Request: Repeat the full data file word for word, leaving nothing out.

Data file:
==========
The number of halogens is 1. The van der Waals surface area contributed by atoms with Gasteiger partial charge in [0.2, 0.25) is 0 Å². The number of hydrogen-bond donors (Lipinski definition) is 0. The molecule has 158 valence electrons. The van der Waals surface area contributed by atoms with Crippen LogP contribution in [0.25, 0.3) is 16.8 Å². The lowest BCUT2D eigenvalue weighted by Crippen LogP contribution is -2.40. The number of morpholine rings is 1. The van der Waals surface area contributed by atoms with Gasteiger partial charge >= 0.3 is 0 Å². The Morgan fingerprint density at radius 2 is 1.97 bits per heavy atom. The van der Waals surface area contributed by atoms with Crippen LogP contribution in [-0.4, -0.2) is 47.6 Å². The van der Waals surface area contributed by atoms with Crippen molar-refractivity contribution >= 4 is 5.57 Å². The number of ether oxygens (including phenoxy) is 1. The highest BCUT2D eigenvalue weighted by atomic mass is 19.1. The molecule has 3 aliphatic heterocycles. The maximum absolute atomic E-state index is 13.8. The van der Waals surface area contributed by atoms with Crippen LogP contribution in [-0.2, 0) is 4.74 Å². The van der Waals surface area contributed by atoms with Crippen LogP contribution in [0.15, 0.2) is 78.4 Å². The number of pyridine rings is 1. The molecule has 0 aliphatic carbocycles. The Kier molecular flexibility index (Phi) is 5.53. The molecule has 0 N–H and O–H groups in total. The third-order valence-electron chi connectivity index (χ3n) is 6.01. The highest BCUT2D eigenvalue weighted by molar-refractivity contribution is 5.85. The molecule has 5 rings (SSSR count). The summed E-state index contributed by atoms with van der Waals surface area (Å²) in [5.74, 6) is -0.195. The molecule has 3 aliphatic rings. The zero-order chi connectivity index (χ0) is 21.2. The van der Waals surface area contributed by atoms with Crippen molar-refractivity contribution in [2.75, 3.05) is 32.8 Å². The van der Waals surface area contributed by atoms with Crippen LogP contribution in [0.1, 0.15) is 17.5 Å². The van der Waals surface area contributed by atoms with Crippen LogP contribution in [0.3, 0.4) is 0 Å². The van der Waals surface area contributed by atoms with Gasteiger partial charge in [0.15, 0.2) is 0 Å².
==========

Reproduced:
The number of halogens is 1. The van der Waals surface area contributed by atoms with Gasteiger partial charge in [0.2, 0.25) is 0 Å². The number of hydrogen-bond donors (Lipinski definition) is 0. The molecule has 158 valence electrons. The van der Waals surface area contributed by atoms with Crippen LogP contribution in [0.25, 0.3) is 16.8 Å². The lowest BCUT2D eigenvalue weighted by Crippen LogP contribution is -2.40. The number of morpholine rings is 1. The van der Waals surface area contributed by atoms with Gasteiger partial charge >= 0.3 is 0 Å². The Morgan fingerprint density at radius 2 is 1.97 bits per heavy atom. The van der Waals surface area contributed by atoms with Crippen LogP contribution in [-0.4, -0.2) is 47.6 Å². The van der Waals surface area contributed by atoms with Crippen molar-refractivity contribution >= 4 is 5.57 Å². The number of ether oxygens (including phenoxy) is 1. The highest BCUT2D eigenvalue weighted by atomic mass is 19.1. The molecule has 3 aliphatic heterocycles. The maximum absolute atomic E-state index is 13.8. The van der Waals surface area contributed by atoms with Crippen LogP contribution in [-0.2, 0) is 4.74 Å². The van der Waals surface area contributed by atoms with Crippen LogP contribution in [0.15, 0.2) is 78.4 Å². The number of pyridine rings is 1. The molecule has 0 aliphatic carbocycles. The Kier molecular flexibility index (Phi) is 5.53. The molecule has 0 N–H and O–H groups in total. The third-order valence-electron chi connectivity index (χ3n) is 6.01. The highest BCUT2D eigenvalue weighted by molar-refractivity contribution is 5.85. The molecule has 5 rings (SSSR count). The summed E-state index contributed by atoms with van der Waals surface area (Å²) in [5.74, 6) is -0.195. The molecule has 3 aliphatic rings. The zero-order chi connectivity index (χ0) is 21.2. The van der Waals surface area contributed by atoms with Crippen molar-refractivity contribution in [2.75, 3.05) is 32.8 Å². The van der Waals surface area contributed by atoms with Crippen LogP contribution in [0.1, 0.15) is 17.5 Å². The van der Waals surface area contributed by atoms with Crippen LogP contribution in [0.3, 0.4) is 0 Å². The van der Waals surface area contributed by atoms with Gasteiger partial charge in [0.15, 0.2) is 0 Å².